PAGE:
Can you tell me more about the new PowerStation powered mixer? This seems to present a neat solution for small PA requirements, as it is compact, packs plenty of power and boasts an on‑board Lexicon reverb system.
"PowerStation has eight mic/line channels, plus two stereo channels, combined with stereo amplifiers rated at 300 watts per channel into 4 ohms (simultaneous, tone burst), and it also has an on‑board Lexicon reverb. We looked at products already on the market, and it was surprising to see how many came nowhere near their published power specifications.
"Powered mixers, until now, have been looked upon as the bargain basement part of the business — and that's being polite! Some of the product is the most appalling rubbish, but we have what I feel is a cracking good unit. It makes the powered mixer into a serious product, not a plaything.
"Powered mixers have certain conventions, one of which is that they all have dual graphic equalisers on the output. Often manufacturers market them as tools to eliminate feedback, which is misleading. Given the filter bandwidths that you have to use to get the correct operation on a 7‑band or 9‑band graphic, there's no way you can use those filters to notch out feedback — they're just too broad, and anyone who says differently is misleading you. You can reduce the boom of a hall or make other general changes, but you can't really do anything very precise. So we have to say that the graphic is really there to enhance or sort out the interface between the speakers and the room.
"With this in mind, I stuck my neck out and decided to restrict the range to plus or minus 6dB so that you can move the faders without going instantly into feedback — that way you get reasonable resolution on short faders. Putting a range of plus or minus 12 or 15dB on a 30mm fader, as some consoles do, is a recipe for disaster, especially for a user who hasn't really got to grips with it — and there's no way you need that amount of EQ range! Instead our graphic is a creative frequency shaper, and it sounds gorgeous — it really does enhance the sound of a decent pair of speakers.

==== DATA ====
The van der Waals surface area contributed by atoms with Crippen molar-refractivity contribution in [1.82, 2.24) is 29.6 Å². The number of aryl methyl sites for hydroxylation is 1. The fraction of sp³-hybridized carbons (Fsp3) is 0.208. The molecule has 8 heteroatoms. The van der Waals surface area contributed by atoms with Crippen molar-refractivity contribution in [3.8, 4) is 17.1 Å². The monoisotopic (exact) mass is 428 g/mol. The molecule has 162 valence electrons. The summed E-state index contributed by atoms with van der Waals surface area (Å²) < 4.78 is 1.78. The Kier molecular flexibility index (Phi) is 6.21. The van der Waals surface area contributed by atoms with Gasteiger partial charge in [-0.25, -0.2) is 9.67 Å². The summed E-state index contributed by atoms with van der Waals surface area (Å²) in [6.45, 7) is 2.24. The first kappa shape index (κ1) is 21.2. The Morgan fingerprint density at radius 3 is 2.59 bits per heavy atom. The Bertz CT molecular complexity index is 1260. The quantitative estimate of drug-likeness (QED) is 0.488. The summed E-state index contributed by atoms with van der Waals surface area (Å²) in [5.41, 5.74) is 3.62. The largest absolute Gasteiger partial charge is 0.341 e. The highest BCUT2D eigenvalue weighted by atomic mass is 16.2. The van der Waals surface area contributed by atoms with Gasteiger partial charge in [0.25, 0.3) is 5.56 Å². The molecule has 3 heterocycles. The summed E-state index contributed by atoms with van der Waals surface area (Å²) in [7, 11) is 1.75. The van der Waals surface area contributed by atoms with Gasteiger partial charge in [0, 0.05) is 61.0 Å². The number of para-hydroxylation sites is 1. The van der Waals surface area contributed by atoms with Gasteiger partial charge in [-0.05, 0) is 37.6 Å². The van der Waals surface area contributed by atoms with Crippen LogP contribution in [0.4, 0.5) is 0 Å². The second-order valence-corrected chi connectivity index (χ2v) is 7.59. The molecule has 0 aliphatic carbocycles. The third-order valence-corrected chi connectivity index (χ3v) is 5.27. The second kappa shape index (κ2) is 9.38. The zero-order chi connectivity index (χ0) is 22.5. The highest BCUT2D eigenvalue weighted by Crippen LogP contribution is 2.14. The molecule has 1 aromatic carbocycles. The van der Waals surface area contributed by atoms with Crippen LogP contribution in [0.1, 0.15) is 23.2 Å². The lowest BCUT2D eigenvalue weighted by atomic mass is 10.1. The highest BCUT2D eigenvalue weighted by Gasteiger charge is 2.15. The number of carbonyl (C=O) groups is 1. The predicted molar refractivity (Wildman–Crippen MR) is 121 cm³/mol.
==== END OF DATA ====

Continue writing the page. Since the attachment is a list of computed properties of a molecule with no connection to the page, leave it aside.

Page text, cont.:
"Another key point, something that I really believe is important, is that every input has a high‑pass filter. I've put one on everything I've ever done in the Spirit range, except Folio Lite, where there simply wasn't the room. If I had nothing else, I'd want a high‑pass filter, because it does so much. With the 100Hz high‑pass filter switched in, you can still use the LF control to create warmth, but without getting boominess. Also — and I wish every power amp had one of these switches on it — there's the subsonic filter which, in the case of the PowerStation, works at 40Hz, 18dB per octave. It means that you can do LF boost while completely taming those frequencies below the cabinet's cutoff point. Not many people think about this, but it's so easy to overdrive a bass speaker and produce coloration, or even destroy the speaker by banging it against the endstops all night."
With those points in mind, is there an argument, on PA consoles, for using a bell‑shaped bass control rather than a shelving one, to minimise the amount of really low‑frequency energy?
"Yes, there is, and you'll find that on the Spirit Live 3 and Live 4. However, it takes up more component space, so my feeling is that on our simpler consoles the high‑pass filter alone is the right thing to do, because it takes care of the problem without me having to design a more complicated bass EQ circuit."
I notice that the amplifier outputs are on terminals rather than Speakons. Do terminals comply with the new safety regulations?